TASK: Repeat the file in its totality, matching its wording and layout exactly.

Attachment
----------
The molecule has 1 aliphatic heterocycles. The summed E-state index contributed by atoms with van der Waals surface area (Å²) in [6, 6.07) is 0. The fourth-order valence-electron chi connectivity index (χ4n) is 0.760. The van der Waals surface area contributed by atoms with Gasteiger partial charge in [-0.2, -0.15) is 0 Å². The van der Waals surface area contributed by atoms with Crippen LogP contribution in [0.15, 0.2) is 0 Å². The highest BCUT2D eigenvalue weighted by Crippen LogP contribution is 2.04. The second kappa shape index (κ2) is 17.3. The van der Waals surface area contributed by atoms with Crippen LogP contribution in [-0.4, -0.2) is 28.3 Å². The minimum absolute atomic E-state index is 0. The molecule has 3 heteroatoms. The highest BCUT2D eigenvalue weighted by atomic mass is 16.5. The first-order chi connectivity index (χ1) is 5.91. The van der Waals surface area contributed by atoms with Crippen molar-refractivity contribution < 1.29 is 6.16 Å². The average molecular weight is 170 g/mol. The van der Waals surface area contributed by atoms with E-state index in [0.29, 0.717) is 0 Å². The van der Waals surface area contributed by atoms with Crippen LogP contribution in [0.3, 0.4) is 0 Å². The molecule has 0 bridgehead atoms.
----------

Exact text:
The molecule has 1 aliphatic heterocycles. The summed E-state index contributed by atoms with van der Waals surface area (Å²) in [6, 6.07) is 0. The fourth-order valence-electron chi connectivity index (χ4n) is 0.760. The van der Waals surface area contributed by atoms with Gasteiger partial charge in [-0.2, -0.15) is 0 Å². The van der Waals surface area contributed by atoms with Crippen LogP contribution in [0.15, 0.2) is 0 Å². The highest BCUT2D eigenvalue weighted by Crippen LogP contribution is 2.04. The second kappa shape index (κ2) is 17.3. The van der Waals surface area contributed by atoms with Crippen LogP contribution in [-0.4, -0.2) is 28.3 Å². The minimum absolute atomic E-state index is 0. The molecule has 3 heteroatoms. The highest BCUT2D eigenvalue weighted by atomic mass is 16.5. The first-order chi connectivity index (χ1) is 5.91. The van der Waals surface area contributed by atoms with Crippen molar-refractivity contribution < 1.29 is 6.16 Å². The average molecular weight is 170 g/mol. The van der Waals surface area contributed by atoms with E-state index in [0.29, 0.717) is 0 Å². The van der Waals surface area contributed by atoms with Crippen LogP contribution in [0.3, 0.4) is 0 Å². The molecule has 0 bridgehead atoms.